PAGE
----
A Law Student’s Dream
Paul Ray, ’08, On The Experience Of Clerking For Supreme Court Justice Samuel Alito
Written by Sarah Chavey
In the cold winter months in Washington, D.C., Paul Ray sat next to the fireplace discussing the Constitution with three other clerks and Supreme Court Justice Samuel Alito. Maybe life gets better than this, he thought, but I’m not sure how.
For a lawyer-to-be, clerking in the office of a Supreme Court Justice is an incredible honor. Hillsdale alumnus Paul Ray, ’08, was privileged enough to spend a year clerking with Justice Alito.
“It was incredible to see how one of the greatest thinking minds of our time thinks about the law, but it was even better to see that great seriousness combined with the great kindness he displayed towards clerks,” Paul said.
An English major, Paul didn’t originally intend to become a lawyer. It was during Dr. Arnn’s Churchill class that he began to consider the possibility of a career in law.
“I realized that certain actions—such as participating in public life—can be beautiful in the same way that art can be,” Paul said. This class inspired him to continue his education at Harvard Law School. Upon graduation, he clerked in New York, practiced law for a year at Sidley Austin LLP in Washington, D.C., and then began clerking for Justice Alito.
“I thought it would be an incredible way to see the Supreme Court from the inside out, to see what it means to judge according to the Constitution, and to get to know extraordinary legal minds,” Paul said.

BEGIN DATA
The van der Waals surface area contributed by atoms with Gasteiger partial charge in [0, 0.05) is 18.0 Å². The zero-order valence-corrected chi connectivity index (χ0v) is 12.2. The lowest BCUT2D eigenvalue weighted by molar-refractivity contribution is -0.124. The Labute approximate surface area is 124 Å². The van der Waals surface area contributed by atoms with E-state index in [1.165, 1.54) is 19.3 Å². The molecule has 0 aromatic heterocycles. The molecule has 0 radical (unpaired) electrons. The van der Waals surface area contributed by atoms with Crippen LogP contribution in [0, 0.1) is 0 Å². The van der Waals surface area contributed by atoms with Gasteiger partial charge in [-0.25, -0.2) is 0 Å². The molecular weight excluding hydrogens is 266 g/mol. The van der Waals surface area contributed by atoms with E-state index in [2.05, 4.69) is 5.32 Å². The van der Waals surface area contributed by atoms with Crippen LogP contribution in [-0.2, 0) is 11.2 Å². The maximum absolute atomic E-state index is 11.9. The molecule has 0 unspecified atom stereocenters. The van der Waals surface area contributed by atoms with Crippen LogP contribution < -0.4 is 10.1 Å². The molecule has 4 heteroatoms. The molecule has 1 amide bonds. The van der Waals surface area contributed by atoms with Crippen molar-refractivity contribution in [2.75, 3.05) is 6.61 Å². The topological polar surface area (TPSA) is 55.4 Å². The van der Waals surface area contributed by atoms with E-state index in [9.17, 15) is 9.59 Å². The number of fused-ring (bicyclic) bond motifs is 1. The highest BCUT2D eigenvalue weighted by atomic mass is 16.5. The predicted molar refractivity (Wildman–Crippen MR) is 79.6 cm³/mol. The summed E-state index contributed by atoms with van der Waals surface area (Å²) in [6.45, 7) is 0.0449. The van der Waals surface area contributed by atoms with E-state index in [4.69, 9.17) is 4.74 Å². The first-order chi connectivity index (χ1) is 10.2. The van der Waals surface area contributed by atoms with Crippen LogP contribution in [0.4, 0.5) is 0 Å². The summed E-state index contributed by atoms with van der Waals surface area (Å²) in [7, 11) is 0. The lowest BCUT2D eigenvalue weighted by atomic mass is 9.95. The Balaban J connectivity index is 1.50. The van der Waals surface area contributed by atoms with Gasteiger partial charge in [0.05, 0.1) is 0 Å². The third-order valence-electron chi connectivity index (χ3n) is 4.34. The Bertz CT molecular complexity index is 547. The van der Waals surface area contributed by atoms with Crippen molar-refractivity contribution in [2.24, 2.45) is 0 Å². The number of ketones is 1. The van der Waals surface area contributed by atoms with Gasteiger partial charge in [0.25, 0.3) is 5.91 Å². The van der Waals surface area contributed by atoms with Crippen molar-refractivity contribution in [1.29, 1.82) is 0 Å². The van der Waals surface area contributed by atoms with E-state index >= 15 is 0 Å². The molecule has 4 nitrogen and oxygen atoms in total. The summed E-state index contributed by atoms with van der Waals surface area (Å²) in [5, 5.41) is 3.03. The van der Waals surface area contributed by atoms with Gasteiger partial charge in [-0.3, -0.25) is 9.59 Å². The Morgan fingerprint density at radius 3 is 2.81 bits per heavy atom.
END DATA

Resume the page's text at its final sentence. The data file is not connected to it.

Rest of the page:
As a law clerk, he primarily assisted Justice Alito in three ways: participating in court proceedings, getting ready for the argument, and occasionally writing the opinion.
“I gained a deep respect for the judges because I discovered that figuring out what the statute or the Constitution means can be extremely difficult. It requires patience and humility to be receptive to what the text is telling you and refrain from imposing your own views on the law,” Paul said.
Of course, the hours were also challenging.
“It was pretty common to get to the office while it was dark and leave after it was dark,” Paul said.
When a friend wanted to catch up with Paul, he was only available to talk to the friend during his 6 a.m. commute. However, he got to go to lunch with each of the different Justices and formed lasting relationships during his one-year term.
“You’re there all the time with these people, often under stressful conditions, so you do become close,” Paul said.
Now, back at Sidley Austin LLP, he focuses on challenges to federal agency proceedings, petitioning for review of rules created by federal agencies. His time at the Supreme Court was invaluable. As he writes briefs, he thinks back to his work with Justice Alito and the techniques that were effective versus those that weren’t.
“Working at the court allowed me to see what actually persuades judges and justices,” Paul said.
Even further back, his time with the liberal arts at Hillsdale influenced his work.
“The liberal arts may not come up directly in particular cases, but they are intrinsic to the broader questions, ‘What is law?’ and, ‘What is a just political regime?’ I spent four years studying great writers and trying to write under the supervision of the faculty at Hillsdale, and that background has been a tremendous benefit.”
Sarah Chavey is a music major from Ann Arbor, Michigan. She hopes to pursue journalism when she graduates in 2017.